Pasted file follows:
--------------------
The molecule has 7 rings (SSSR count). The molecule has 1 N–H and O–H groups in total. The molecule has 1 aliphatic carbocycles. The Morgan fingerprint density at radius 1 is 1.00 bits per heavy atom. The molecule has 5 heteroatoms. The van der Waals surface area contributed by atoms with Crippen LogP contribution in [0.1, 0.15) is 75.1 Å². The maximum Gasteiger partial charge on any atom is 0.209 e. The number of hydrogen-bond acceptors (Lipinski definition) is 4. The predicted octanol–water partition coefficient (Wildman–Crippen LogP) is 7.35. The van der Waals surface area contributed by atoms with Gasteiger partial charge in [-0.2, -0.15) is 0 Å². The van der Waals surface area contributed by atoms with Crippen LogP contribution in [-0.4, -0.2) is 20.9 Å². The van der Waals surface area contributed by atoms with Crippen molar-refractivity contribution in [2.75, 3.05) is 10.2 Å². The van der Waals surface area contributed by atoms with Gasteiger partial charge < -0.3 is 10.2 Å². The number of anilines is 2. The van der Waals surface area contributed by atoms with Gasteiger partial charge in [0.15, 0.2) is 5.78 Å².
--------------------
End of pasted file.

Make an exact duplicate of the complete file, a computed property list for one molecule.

The molecule has 7 rings (SSSR count). The molecule has 1 N–H and O–H groups in total. The molecule has 1 aliphatic carbocycles. The Morgan fingerprint density at radius 1 is 1.00 bits per heavy atom. The molecule has 5 heteroatoms. The van der Waals surface area contributed by atoms with Crippen LogP contribution in [0.1, 0.15) is 75.1 Å². The maximum Gasteiger partial charge on any atom is 0.209 e. The number of hydrogen-bond acceptors (Lipinski definition) is 4. The predicted octanol–water partition coefficient (Wildman–Crippen LogP) is 7.35. The van der Waals surface area contributed by atoms with Gasteiger partial charge in [-0.2, -0.15) is 0 Å². The van der Waals surface area contributed by atoms with Crippen LogP contribution in [-0.4, -0.2) is 20.9 Å². The van der Waals surface area contributed by atoms with Crippen molar-refractivity contribution in [2.75, 3.05) is 10.2 Å². The van der Waals surface area contributed by atoms with Gasteiger partial charge < -0.3 is 10.2 Å². The number of anilines is 2. The van der Waals surface area contributed by atoms with Gasteiger partial charge in [0.15, 0.2) is 5.78 Å².